Injuries in soccer are rising not only at the professional level; at the youth level the problem is worse. Youth sports are at-risk due to the calendar pushing more games in tournaments, creating a spike in non-contact injuries like ACL tears and overuse syndromes one would only expect to see at the English Premier League level. Just as the elite level is facing a crisis, youth levels are facing a similar problem with players being thrown into the fire of doing too much for too long. With scholarships and general pressures to make travel teams and clubs, athletes are participating in performance enhancement programs to ward off injuries and developer further -- but the data shows they are more at risk than ever.
The modern soccer youth player is analogous to the white rhino: the child athlete is now an endangered species that needs protection from money-driven clubs which act as talent poachers. The sport science director at the Philadelphia Union Academy, an affiliate of the MLS team of the same name, is already addressing the future challenges by preparing the athlete for where the sport will be in 10 to 20 years. Garrison Draper, who guides and directs the developmental players with the best practices of athlete long-term development states:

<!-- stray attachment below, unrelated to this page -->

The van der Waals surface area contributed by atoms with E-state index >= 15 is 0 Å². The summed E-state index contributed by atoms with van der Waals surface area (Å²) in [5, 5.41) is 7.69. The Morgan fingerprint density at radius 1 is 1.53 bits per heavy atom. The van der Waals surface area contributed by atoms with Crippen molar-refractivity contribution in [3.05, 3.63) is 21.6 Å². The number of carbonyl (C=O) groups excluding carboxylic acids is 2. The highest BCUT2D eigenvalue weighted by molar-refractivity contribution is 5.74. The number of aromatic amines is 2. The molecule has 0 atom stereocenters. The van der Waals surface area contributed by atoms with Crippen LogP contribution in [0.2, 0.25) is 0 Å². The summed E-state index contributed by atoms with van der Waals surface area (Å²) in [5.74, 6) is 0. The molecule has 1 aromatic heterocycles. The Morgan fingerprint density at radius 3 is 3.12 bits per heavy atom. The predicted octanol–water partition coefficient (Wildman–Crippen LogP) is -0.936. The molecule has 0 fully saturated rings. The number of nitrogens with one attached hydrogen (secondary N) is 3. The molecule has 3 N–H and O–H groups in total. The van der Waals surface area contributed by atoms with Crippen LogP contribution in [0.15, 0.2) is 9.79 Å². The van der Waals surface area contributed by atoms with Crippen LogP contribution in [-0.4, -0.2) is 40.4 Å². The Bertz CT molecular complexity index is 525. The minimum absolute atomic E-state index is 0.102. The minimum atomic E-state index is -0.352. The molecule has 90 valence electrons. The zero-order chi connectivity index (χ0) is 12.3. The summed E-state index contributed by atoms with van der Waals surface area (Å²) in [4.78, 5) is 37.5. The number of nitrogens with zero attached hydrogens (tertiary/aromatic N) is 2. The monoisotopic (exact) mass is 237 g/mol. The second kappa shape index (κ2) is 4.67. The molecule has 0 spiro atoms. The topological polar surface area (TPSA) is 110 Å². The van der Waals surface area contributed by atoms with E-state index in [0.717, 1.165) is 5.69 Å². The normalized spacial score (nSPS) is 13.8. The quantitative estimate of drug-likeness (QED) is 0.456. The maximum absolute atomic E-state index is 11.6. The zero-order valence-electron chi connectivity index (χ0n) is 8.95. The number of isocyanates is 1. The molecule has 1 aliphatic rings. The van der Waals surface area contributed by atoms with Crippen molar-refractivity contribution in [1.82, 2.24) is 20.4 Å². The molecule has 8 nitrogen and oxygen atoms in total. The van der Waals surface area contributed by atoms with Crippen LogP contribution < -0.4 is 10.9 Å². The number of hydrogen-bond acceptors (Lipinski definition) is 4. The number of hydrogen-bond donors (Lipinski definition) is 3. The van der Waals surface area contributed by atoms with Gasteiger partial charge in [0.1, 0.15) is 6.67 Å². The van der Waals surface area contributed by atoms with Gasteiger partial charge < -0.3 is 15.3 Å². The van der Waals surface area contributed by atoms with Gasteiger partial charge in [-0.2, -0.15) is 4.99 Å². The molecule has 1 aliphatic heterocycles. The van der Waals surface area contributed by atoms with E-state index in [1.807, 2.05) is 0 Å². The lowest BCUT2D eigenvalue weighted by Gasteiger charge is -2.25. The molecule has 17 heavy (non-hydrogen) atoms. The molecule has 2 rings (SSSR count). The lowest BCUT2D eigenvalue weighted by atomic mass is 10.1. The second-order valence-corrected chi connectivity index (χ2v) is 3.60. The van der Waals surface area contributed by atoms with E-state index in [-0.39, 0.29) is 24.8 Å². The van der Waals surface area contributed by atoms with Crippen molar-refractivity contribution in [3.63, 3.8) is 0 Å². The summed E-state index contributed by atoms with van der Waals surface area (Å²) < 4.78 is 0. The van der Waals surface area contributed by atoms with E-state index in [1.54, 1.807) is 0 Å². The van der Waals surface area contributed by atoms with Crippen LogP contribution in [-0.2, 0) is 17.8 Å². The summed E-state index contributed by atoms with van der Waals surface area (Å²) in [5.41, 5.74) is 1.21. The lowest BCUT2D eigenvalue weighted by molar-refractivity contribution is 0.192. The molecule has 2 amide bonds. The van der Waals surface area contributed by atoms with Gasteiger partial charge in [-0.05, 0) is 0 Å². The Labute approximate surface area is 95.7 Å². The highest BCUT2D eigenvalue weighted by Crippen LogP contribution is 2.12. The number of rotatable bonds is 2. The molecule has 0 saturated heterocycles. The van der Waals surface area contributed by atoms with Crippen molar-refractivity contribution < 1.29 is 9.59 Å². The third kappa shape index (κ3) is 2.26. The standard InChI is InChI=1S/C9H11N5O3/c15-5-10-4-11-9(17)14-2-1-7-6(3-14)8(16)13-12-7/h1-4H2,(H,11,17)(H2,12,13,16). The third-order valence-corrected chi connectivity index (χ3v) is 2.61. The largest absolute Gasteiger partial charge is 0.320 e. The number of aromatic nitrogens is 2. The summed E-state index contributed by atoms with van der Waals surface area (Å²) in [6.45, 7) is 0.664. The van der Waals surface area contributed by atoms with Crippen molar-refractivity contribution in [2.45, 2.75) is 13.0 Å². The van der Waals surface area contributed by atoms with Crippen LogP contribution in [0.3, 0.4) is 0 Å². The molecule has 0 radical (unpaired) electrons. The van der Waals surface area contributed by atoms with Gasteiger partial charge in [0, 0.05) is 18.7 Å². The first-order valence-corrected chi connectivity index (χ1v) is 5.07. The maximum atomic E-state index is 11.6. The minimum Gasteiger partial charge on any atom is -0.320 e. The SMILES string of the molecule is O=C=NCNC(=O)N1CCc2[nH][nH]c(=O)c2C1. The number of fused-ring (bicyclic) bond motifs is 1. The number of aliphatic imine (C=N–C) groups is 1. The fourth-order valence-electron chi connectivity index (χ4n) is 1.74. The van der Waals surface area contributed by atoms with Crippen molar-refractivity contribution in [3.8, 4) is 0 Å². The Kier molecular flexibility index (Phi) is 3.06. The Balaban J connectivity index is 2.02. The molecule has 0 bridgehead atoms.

"The game of soccer is becoming faster. If we expect our athletes to sprint past anyone at the world stage, our training regimen must emphasize this and create specific environments to allow the athletes to prepare for this. Much of these changes don't necessitate large changes in training culture, as it can be obtained with the ball in 'Soccer' specific training. But to really create these optimal environments, it takes a combination of Athletic Development and Soccer Specific Training to push our athletes forward."
The Philadelphia Union Academy hosted a clinic to educate coaches and performance staff on the value of player monitoring with GPS and other tools this past March. Colleges are now investing into ways to keep millions of dollars of athletes on the field, and now the youth levels are seeking the same solutions to help their own plight of reducing injuries and avoiding poor performance. Even with all of the information on physiological data on heart rate and GPS, professional sport is still seeing the problems rise without a strong solution -- until now.